Roy Moore denies knowing woman who says he preyed on her as a teen

Former Alabama Supreme Court Chief Justice Roy Moore addresses the Values Voter Summit of the Family Research Council in Washington on Oct. 13. (Photo: James Lawler Duggan/Reuters)

Roy Moore, the Republican Senate candidate in Alabama, on Friday rejected the claims made by women who told the Washington Post that he pursued them sexually when they were teens and he was in his 30s.

The Post report, published the day before, upended the previously under-the-radar special election to fill Attorney General Jeff Sessions’ former seat. Moore initially dismissed the entire report as “fake news” but had not previously addressed the specific allegations.

On Friday, Moore denied even knowing Leigh Corfman, the woman who made the most explosive claim. She told the Post that when she was 14 and Moore was 32, he undressed her and himself, touched her over her undergarments and guided her hand to touch him. The age of consent in Alabama was then and continues to be 16.

“I don’t know Ms. Corfman from anybody,” Moore said in a radio interview with Fox News host Sean Hannity.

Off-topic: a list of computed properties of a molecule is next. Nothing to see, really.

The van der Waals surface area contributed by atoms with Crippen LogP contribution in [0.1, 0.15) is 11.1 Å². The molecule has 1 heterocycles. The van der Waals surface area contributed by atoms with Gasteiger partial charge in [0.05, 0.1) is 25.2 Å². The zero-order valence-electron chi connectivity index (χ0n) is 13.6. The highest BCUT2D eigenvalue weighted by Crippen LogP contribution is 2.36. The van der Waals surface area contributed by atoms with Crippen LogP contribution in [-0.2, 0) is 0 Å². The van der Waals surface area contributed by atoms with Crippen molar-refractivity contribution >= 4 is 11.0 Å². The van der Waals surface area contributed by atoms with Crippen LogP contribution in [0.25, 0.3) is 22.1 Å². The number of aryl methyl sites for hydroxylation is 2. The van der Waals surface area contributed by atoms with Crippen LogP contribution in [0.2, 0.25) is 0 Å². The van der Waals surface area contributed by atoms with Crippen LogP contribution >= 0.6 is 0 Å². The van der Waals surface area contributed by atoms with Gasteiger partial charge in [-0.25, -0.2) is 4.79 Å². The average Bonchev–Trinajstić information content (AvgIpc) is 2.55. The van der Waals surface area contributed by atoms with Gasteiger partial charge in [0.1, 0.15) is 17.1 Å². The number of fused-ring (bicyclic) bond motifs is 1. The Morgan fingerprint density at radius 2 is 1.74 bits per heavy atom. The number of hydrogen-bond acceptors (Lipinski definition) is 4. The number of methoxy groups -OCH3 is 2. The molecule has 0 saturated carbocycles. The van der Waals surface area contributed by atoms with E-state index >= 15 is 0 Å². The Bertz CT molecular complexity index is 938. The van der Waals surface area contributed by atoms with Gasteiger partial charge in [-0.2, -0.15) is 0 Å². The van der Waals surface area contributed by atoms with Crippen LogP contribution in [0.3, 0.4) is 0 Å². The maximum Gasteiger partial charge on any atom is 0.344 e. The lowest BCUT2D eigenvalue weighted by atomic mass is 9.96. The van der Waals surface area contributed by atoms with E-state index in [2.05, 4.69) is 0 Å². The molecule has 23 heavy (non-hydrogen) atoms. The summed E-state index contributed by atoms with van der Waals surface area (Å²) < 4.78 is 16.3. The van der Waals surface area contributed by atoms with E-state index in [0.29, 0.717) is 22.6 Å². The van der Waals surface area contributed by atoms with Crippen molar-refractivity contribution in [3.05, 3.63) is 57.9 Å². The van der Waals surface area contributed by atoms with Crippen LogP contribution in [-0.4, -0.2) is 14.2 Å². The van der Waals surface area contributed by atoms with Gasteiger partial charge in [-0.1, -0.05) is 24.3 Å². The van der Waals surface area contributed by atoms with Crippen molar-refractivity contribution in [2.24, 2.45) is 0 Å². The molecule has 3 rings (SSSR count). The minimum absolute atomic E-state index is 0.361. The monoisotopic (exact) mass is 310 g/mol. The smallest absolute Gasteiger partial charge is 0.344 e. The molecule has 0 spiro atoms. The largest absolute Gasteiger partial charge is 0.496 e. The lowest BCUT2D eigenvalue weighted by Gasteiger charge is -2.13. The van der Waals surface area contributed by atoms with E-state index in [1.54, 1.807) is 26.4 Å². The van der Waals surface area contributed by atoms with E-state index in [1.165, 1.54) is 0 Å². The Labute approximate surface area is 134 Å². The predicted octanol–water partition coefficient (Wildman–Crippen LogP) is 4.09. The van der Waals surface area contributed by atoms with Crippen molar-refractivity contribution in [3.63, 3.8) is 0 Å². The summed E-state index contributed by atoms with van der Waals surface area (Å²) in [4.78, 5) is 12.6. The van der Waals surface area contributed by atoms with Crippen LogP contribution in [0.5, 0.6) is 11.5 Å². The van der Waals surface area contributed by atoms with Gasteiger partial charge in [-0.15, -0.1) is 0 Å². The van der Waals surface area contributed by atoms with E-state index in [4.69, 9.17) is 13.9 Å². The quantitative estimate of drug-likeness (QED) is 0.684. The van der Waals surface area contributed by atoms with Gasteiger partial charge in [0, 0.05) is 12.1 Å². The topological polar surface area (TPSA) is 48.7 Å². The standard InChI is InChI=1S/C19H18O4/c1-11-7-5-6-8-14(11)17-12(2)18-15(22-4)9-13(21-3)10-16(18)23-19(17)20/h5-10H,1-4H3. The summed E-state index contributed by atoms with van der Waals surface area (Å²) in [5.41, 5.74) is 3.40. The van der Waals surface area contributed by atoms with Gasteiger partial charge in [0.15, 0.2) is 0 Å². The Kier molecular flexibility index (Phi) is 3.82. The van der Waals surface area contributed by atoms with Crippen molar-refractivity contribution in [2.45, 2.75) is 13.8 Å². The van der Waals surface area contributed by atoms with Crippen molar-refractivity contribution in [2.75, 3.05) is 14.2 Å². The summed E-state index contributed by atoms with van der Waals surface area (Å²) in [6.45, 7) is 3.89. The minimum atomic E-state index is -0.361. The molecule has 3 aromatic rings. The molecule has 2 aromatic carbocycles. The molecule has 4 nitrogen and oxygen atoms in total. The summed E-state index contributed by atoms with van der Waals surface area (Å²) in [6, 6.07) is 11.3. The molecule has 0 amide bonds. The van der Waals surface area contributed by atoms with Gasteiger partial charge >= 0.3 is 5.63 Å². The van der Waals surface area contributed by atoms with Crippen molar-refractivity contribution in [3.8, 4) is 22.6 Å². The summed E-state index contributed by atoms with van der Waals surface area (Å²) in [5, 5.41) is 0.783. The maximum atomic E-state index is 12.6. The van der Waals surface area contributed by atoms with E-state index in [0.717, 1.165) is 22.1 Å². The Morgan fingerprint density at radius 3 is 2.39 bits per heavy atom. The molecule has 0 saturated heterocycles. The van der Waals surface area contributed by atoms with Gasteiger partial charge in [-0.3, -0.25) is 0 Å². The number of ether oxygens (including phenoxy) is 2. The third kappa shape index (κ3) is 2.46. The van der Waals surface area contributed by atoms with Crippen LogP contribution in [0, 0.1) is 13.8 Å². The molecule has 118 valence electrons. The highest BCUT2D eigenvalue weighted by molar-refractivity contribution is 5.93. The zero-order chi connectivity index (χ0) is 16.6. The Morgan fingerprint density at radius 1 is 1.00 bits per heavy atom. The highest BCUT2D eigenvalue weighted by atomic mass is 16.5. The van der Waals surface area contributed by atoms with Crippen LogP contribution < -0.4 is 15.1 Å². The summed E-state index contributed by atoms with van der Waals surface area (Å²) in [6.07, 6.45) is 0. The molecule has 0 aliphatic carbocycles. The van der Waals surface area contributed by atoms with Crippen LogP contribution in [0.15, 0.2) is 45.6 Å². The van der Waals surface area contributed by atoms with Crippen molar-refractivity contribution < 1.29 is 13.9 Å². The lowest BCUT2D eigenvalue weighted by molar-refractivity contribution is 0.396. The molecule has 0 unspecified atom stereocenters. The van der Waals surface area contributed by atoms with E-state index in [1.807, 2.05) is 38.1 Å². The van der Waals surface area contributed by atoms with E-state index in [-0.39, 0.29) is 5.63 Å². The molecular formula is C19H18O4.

Moore, now 70, similarly denied knowing a woman who said he asked her on dates when she was 16. Moore said he did recall two women who said they dated him when they were 17 and 18 years old, but he otherwise disputed their accounts of their encounters with him. One woman said they met when he spoke to her high school civics class, which Moore said he didn’t recall. Another claimed he provided her with alcohol when she was underage, which he unequivocally denied.

Asked how he knew the women if he did not date them, Moore said he may have known their parents. He noted that one woman said her mother encouraged her to date him.

When Hannity asked Moore if it would have been normal for him to date teenagers when he was in his 30s, Moore waffled, answering that he dated “a lot of young ladies.” When Hannity asked Moore the same question later in the interview, Moore answered more firmly that it did not align with his “customary behavior.”

Moore claimed that his campaign was conducting an investigation that would prove his innocence.

Meanwhile, a growing number of Republicans, including Mitt Romney and Ohio Gov. John Kasich, are calling for him to withdraw his candidacy. Others have simply said the outspoken former judge should drop out of the race “if” the allegations are true.

The special election is on Dec. 12.

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